Added: 2009-11-09

Ratings
  Difficulty 5.9
  Safety Rating R
  Exposure
  Rock Quality
  Scenery
  Fun Factor
Onsight Onsight ascent by: werdna on 1997-03-10 (View Climbing Log)

5 out of 5 stars Excellent winter route on Mount Wilson

I have done this route 8 times and highly recommend it for winter. It receives sun immediately and most importantly all day. This climb is more along the lines of an alpine ridge route. The approach is straight forward. Just north of the First Creek parking lot (quarter mile) is an old road that heads west across the desert dead heading almost directly into the gully that must be ascended to get onto the route. Some people may find it necessary to rope up for some of gully as there are a couple of very real sections in the gully. Once at the top of the gully head up and right and scramble up some 4th and 5th class steps making your way over to the start of the climb. The climb starts at a 40' splitter crack. About 700' into the climb there is a chimney that must be climbed to the left of a steep buttress. At the top of the chimney there is a small pine tree to use for an anchor. Then climb the short and awkward left facing dihedral step which leads up to a crack that you follow up and right which then puts you back the ridge proper. The upper crux of the route is the Equalizer Arete, for the first 50' of this pitch there is "no pro" but then you arrive at a shallow horizontal where it is possible to get two pieces (.75-.5) which I equalized on the FA and every ascent since, hence the name Equalizer Arete. After those two pieces continue up the arete and there is a adequate stopper placement. After that pitch you have two options for topping out. The first is the climbing the left leaning crack which ascends the prominent buttress directly in front of you, or climbing up to the obvious ledge system and scrambling up and left to a chimney which will lead you to the top as well. The two best options for descending off of the south end of Mount Wilson is to either go all the way back to where First Creek meets the limestone and head down the canyon, this takes a while but is straight forward. The other option is immediately where the Blue Diamond Ridge tops out there is a huge drainage that descends down into First Creek. Go down to the drainage always staying to the left, there will more than likely be cairns, as this descent is popular with what I call the extreme hikers. During this descent you will pass by what may be the largest Ponderosa Pine Tree in Red Rock Canyon, due to it being next to an excellent catchment pool as well as being well protected from lightning. Eventually this descent will deposit you in the North Fork of First Creek, and within minutes you'll be in the main fork. From this point it's around 2 hours back to the car. This is a long climb with no fixed anchors or bolts for protection, if one had to bail off, the way to descend would be to drop into the gully to left and then head back down the approach.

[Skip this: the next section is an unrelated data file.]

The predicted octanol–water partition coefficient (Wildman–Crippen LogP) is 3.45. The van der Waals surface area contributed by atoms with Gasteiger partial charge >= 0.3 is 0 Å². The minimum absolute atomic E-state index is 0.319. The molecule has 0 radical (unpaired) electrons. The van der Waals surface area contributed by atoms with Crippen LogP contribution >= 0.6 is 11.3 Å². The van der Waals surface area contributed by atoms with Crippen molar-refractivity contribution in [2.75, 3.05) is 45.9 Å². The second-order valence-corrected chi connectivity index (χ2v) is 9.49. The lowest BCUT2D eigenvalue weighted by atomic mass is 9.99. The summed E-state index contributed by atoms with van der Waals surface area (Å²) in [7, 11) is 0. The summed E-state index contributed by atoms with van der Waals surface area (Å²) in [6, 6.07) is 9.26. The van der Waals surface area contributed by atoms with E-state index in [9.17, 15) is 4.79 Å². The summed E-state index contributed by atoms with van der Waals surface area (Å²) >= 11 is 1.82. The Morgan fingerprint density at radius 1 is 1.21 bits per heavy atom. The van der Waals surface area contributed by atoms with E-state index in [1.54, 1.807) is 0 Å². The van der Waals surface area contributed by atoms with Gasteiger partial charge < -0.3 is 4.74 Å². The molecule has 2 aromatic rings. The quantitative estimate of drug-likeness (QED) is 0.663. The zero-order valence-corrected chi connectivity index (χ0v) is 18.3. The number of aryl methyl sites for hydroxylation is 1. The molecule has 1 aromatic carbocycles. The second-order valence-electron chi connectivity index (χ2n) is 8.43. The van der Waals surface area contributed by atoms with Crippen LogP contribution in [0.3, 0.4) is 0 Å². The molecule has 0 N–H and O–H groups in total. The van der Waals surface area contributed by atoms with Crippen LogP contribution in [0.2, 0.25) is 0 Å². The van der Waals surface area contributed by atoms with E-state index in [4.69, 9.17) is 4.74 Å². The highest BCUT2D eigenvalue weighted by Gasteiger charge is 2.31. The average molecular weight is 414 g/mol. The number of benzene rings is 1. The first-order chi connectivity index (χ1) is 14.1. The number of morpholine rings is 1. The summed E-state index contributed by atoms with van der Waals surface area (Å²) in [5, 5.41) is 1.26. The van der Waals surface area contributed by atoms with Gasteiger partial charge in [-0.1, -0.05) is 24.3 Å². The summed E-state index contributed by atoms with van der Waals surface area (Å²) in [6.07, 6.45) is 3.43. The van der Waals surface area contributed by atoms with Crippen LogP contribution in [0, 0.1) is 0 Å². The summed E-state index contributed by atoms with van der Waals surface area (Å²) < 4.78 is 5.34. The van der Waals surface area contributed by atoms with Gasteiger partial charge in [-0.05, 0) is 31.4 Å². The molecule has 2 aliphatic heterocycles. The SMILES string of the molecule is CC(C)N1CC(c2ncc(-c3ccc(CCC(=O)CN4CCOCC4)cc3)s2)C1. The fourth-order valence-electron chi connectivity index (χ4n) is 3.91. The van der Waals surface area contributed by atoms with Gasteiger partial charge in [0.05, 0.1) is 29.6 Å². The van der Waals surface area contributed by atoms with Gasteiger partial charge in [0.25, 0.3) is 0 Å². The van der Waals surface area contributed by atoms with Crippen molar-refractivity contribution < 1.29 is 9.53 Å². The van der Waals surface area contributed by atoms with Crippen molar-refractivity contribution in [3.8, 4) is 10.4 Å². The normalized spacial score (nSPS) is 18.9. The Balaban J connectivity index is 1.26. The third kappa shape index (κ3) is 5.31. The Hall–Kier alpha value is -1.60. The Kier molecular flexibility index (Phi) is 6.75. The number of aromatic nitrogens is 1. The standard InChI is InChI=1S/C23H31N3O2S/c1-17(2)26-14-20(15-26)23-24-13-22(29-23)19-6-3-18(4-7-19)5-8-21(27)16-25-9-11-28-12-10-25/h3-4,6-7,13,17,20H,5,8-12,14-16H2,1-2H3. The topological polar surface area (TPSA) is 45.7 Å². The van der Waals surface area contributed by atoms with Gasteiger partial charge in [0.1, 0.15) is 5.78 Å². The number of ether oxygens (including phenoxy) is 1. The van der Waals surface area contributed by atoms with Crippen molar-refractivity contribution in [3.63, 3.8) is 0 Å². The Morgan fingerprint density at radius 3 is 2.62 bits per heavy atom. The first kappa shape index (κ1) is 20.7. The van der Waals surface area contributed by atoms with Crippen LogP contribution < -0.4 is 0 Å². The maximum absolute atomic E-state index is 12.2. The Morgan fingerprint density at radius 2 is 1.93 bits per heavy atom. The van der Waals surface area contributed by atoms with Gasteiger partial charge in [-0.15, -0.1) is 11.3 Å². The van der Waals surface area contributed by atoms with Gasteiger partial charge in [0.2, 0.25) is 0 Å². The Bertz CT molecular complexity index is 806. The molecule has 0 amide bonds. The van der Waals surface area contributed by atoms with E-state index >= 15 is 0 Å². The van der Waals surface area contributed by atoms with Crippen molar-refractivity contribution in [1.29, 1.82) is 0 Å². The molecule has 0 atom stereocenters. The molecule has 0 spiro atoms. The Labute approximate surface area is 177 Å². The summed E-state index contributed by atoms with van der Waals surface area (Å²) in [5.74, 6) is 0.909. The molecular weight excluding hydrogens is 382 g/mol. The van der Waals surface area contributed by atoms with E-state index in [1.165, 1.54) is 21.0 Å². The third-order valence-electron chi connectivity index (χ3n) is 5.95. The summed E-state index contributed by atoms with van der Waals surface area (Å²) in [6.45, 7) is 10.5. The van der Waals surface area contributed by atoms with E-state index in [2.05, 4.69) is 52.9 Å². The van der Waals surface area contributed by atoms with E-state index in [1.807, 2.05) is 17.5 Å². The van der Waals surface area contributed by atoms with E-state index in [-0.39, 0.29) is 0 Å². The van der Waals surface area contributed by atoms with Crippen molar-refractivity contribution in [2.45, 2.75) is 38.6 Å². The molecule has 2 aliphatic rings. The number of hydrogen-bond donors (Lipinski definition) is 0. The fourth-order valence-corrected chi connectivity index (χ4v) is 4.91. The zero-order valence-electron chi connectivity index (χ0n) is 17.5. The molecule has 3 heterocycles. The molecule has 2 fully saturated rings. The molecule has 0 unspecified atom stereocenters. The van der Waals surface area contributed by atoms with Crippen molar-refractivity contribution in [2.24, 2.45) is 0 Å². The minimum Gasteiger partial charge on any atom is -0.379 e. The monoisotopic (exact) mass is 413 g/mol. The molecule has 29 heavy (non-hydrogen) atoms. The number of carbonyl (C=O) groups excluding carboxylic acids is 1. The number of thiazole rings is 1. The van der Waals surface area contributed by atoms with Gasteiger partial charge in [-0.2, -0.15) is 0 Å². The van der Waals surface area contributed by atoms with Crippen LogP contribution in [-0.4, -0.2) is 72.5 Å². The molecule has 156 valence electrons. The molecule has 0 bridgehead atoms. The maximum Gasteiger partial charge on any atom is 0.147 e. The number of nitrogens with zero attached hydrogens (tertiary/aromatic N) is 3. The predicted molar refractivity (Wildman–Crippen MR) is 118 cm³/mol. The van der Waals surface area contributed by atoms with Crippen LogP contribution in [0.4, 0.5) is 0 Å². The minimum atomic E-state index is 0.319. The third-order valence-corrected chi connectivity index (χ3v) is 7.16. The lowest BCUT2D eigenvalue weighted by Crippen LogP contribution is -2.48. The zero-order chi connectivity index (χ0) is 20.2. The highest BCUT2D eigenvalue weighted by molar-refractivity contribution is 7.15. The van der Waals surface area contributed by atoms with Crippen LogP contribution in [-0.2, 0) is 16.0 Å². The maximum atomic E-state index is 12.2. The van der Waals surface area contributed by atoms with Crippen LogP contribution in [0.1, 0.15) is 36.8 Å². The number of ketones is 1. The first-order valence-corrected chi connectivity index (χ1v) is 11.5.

Added: 2009-11-09